srry to bring up an old thread but im doing this one and a bit confused on the formulas that were listed ^^

Where did the ln2 come from? Whats [Ao]? and where is time(t) in the formulas for 1st and 2nd order?

Are you guys understanding this conceptually or just plugging stuff into the formula?

Also, what if the question asked for anything other than a 50% decomposition, ie 40%?

Ln 2 comes from the half-life formula for a first-order reaction. Mathematically, Ln 2 = .693 so the formula for half-life of a first order reaction is often abbreviated to .693/k rather than writing out (Ln 2)/k.

[Ao] represents initial concentration. The "t½" (half-life) time is what you are solving for with these equations. For half-life times I think knowing the formulas is sufficient:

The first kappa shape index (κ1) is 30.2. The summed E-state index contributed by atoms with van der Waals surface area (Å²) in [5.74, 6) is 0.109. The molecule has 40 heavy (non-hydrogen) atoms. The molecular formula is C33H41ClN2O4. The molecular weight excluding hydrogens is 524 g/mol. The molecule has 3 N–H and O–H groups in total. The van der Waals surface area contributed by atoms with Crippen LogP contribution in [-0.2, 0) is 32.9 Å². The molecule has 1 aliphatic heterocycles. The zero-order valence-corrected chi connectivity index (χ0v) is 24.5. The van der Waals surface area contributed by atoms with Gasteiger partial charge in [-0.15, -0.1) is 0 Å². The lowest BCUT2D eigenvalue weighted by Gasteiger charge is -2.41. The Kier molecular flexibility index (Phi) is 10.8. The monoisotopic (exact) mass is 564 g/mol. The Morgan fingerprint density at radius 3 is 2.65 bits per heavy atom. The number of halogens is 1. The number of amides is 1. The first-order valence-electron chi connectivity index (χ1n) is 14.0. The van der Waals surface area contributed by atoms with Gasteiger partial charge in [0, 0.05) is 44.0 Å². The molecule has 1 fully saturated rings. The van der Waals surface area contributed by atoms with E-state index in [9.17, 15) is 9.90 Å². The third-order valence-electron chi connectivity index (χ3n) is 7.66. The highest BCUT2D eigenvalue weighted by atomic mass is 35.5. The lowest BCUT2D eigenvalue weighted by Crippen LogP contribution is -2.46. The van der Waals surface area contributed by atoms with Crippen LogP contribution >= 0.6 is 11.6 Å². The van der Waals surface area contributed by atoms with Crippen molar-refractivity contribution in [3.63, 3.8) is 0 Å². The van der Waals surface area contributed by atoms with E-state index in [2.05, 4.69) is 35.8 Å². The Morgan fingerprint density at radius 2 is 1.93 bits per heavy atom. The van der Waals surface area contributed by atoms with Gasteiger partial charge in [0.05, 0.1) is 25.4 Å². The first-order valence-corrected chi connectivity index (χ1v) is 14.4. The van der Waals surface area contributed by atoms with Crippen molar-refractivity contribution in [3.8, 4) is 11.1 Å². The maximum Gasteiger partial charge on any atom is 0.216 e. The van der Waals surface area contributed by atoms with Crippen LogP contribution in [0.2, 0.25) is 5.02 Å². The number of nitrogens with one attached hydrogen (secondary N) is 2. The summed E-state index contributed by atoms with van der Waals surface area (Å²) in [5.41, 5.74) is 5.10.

Zero order: t½ = [Ao] / 2k

First order: t½ = 0.693 / k

Second order: t½ = 1 / k [Ao]

In other words this formula is not used to give you the amount of a substance at a given half-life, it is used to determine what the length of the half-life is. Notice that for zero and second order reactions, the half-life time changes as the concentration remaining changes (since radioactive decay is first order which means the half-life is constant, we usually don't have to worry about it). I don't think they would ask you for anything other than 50% decomposition if they only gave you half-life information. In the event they did you'd have to estimate it between the amounts known at certain half-lives.